- 00 flour 300 g • 517 kcal
- White sugar 150 g • 392 kcal
- Butter 120 g • 717 kcal
- Sea salt 1 pinch
- Vanilla seeds of 2 beans
- Egg 1 whole • 130 kcal
- Yolk 1
The shortcrust pastry is one of the main preparations of pastry-making and it is the basis for making cookies, tarts or stuffed cakes, and for this reason it must be soft and crumbly. Not everyone knows that shortcrust pastry is born first in a salted version for timbales and meat pies, and only after the ‘700 it has been proposed in a sweet version. The pioneers of this preparation were the Venetians.
Just few ingredients, but that according to the order in which they are amalgamated give a completely different result. Yes, because it is not only a matter of doses, but also of procedure. So, the same recipe in terms of ingredients, can be changed with a few gestures to always be perfect for any type of desired result.
How to prepare the shortcrust pastry dough
For the basic preparation of the shortcrust pastry dough you will need the following proportion of ingredients: 3:2:1; that is 3 parts of flour, 2 parts of sugar, 1 part of butter, then you must add the liquid part, usually the eggs, whose weight is calculated by adding the weights of the previous ingredients and then dividing them by 10 (for example 450 + 300 + 150= 900/10= 90).
Soften the butter at room temperature to make it amalgamate with the other ingredients. Pour the flour into the mixer bowl with a pinch of salt and the butter cut into small pieces (1). Blend until the mixture is sandy. Transfer the mixture into a bowl or upon a pastry board (2) and add the sugar (3).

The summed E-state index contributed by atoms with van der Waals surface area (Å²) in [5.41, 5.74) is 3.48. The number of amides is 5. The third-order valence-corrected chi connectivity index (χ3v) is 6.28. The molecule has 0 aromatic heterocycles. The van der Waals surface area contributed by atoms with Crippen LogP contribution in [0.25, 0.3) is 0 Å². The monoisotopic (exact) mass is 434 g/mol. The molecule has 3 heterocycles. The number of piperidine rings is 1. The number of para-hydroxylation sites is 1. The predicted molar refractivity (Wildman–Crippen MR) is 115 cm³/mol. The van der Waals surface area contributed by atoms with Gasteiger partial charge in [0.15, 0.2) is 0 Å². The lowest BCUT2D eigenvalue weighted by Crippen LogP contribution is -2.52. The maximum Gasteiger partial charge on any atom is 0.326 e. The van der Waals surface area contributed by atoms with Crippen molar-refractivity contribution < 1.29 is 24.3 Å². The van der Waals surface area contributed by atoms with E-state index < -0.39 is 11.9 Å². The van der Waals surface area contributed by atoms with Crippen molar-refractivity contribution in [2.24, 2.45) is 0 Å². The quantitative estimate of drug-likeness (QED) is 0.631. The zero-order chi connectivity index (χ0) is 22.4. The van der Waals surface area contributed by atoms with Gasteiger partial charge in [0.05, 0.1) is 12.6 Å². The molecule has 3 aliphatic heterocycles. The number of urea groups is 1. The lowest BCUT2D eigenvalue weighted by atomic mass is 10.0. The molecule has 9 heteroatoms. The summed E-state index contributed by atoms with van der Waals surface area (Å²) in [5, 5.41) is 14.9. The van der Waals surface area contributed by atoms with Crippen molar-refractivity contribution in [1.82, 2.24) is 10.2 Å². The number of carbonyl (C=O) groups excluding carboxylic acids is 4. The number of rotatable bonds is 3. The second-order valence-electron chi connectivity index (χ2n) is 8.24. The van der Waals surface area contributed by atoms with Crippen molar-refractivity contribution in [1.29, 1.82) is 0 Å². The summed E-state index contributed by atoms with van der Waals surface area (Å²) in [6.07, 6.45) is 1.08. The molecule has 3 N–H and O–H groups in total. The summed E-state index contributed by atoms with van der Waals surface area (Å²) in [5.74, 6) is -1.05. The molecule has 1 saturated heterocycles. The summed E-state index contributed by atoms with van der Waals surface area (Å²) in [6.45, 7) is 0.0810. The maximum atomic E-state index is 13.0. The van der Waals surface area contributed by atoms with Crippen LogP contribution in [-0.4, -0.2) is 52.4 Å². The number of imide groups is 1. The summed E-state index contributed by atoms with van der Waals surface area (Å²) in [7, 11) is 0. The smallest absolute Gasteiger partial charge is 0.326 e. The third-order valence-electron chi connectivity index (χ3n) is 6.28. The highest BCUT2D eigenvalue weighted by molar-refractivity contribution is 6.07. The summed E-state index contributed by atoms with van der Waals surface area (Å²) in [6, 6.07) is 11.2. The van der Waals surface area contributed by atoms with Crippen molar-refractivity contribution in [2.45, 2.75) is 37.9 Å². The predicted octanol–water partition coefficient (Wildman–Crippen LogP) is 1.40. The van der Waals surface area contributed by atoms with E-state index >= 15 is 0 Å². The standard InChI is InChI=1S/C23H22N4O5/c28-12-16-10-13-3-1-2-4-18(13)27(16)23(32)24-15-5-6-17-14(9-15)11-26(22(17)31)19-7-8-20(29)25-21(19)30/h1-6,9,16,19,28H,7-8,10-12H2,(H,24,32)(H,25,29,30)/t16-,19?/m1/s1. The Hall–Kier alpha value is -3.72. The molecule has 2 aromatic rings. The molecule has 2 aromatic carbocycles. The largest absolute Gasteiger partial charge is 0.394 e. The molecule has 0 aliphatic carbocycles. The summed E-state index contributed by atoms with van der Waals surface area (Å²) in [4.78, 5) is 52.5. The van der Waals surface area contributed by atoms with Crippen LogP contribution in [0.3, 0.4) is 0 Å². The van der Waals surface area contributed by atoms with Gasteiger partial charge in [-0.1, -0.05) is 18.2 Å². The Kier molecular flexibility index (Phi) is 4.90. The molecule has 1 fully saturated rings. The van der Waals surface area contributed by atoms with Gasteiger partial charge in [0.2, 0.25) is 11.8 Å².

Add the seeds of the two vanilla beans (4) and then the eggs (5). Work the mixture quickly, until you obtain a smooth and homogeneous dough. Wrap the dough in the food film (6), and let it rest in the refrigerator for at least 30 minutes. Take the dough out of the refrigerator, remove the film and work it with a rolling pin to create a sheet of a few millimeters to lay on the cake tin.
What kind of flour do I choose for the shortcrust pastry?
The right flour will help you a lot in the preparation of shortcrust pastry. The rule to choose the ideal one is one and sovereign: you must prefer the one with the lowest protein percentage (not more than 11%). The most used flours are generally 0 type, 00 type and the corn flour, but you will get excellent results even with rice flour, buckwheat flour or wholemeal flours. The easiest flour to work is still the 00 type, and it is always preferable to choose a force (W) that oscillates between 150 and 180 (weak flour).
You can’t always read the flour strength on the flour packages available at the supermarket, so pay attention to the percentage of proteins as mentioned before, and avoid all those flours recommended for bakery (including the Manitoba flour).
Gluten-free shortcrust pastry
Preparing a fluffy shortcrust pastry without gluten is quite simple, because this is a pastry that is quite appropriate for alternative and gluten-free flours. You can use rice flour or corn flour to make the dough a bit more crumbly.